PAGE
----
By Peter Giannetti
Encouraging signs at retail continue as we head toward a back half of widespread vaccination and potentially easing pandemic restrictions.
But under the surface of such positive development bubbles some uncertainty for a home and housewares business that has soared as a shopper priority during the pandemic.
Read past the boldfaced type of the 9.8% retail sales gain in March reported by the Commerce Department. You will see that such stimulus-check-propelled gains were led by purchases of sporting goods, shoes, dresses and jeans, many of them deferred last year by homebound shoppers. This confirms the escalating release of pent-up demand and desire for such things by a consumer base eager to get out again.
Similar, too, is the consumer sentiment revealed in a recent NPD Group survey that reported apparel, footwear and beauty as the top three categories people expect to buy the next couple of months. That home products registered fourth in the NPD survey confirms what many consumer trend forecasters say will be an enduring recommitment to home-centric lifestyles, behaviors and buying preferences.
But we are beginning to get a glimpse of the answers to questions about what happens next when it comes to how people will fill their in-store and online shopping carts in the coming months.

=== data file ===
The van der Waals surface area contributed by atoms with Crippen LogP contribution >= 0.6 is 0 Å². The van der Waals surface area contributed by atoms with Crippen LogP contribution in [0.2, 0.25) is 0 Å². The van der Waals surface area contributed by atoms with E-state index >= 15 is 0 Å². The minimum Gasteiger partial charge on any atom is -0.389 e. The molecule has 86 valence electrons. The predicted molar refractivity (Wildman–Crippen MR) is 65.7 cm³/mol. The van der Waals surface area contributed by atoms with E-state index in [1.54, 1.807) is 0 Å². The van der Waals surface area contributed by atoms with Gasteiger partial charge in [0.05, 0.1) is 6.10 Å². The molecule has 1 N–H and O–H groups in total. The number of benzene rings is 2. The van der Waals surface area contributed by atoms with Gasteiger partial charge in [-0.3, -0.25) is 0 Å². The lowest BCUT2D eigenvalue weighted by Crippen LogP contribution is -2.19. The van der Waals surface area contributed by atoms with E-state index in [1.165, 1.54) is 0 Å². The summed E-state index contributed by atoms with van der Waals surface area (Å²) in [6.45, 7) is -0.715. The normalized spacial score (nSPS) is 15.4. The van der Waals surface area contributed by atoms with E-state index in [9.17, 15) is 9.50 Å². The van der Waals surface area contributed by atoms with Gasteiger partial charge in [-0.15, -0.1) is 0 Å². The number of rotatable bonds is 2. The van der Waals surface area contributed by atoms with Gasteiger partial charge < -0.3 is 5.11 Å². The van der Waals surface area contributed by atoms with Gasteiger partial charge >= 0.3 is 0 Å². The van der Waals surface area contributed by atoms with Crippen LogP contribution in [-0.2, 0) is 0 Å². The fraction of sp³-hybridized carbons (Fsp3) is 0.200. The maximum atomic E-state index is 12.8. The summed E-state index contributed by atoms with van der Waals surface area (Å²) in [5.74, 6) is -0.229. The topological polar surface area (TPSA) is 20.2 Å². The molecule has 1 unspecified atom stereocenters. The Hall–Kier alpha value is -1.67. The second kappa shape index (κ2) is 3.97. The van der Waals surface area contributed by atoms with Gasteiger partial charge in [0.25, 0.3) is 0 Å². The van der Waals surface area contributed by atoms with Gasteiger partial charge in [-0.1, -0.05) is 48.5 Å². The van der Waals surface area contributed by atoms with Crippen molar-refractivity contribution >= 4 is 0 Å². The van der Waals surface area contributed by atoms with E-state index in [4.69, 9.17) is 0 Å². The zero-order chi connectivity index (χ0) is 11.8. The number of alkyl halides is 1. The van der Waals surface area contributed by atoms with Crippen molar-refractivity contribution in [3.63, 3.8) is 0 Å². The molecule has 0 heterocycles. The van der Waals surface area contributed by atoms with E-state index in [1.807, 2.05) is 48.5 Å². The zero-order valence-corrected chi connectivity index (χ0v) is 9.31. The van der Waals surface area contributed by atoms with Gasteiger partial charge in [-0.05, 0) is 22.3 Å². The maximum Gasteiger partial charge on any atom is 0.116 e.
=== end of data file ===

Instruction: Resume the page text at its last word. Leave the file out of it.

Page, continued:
While home and housewares products remain increasingly essential, and often delightfully indulgent, to this recalibrated consumer marketplace, the battle for share of wallet is heating up against products and experiences that were put on the back burner during much of the past year.
This is where home and housewares suppliers and retailers that strained, pivoted, flexed and ultimately delivered against unprecedented societal and business pressures and impediments will encounter a renewed call for differentiation.
The marketplace is shifting gradually again from favoring those who can fill orders to those who can also inspire demanding and unforgiving retailers and consumers with a complete story of innovation across all facets of business.
Innovative new product development driven by constant consumer insight. Innovative production closer to orders without sacrificing quality workmanship, materials and social and environmental responsibility. Innovative marketing that bridges B2B and B2C motivations. Innovative supply chain and inventory management from the first to the last mile of delivery. Innovative data and information gathering, analysis and application. Innovative customer service to the retailer and the consumer.
The cost of success as the industry steers toward a reset competitive baseline on the other side of the pandemic will be measured not simply in how many hard dollars are invested, but also in how many hard decisions are executed.
Look deeper than the surface of today’s positive retail developments. The home and housewares business has all the makings of an ongoing success story. How the industry continues to pivot and flex and deliver to stay atop the minds of consumers who are starting to widen their spend will become the real story.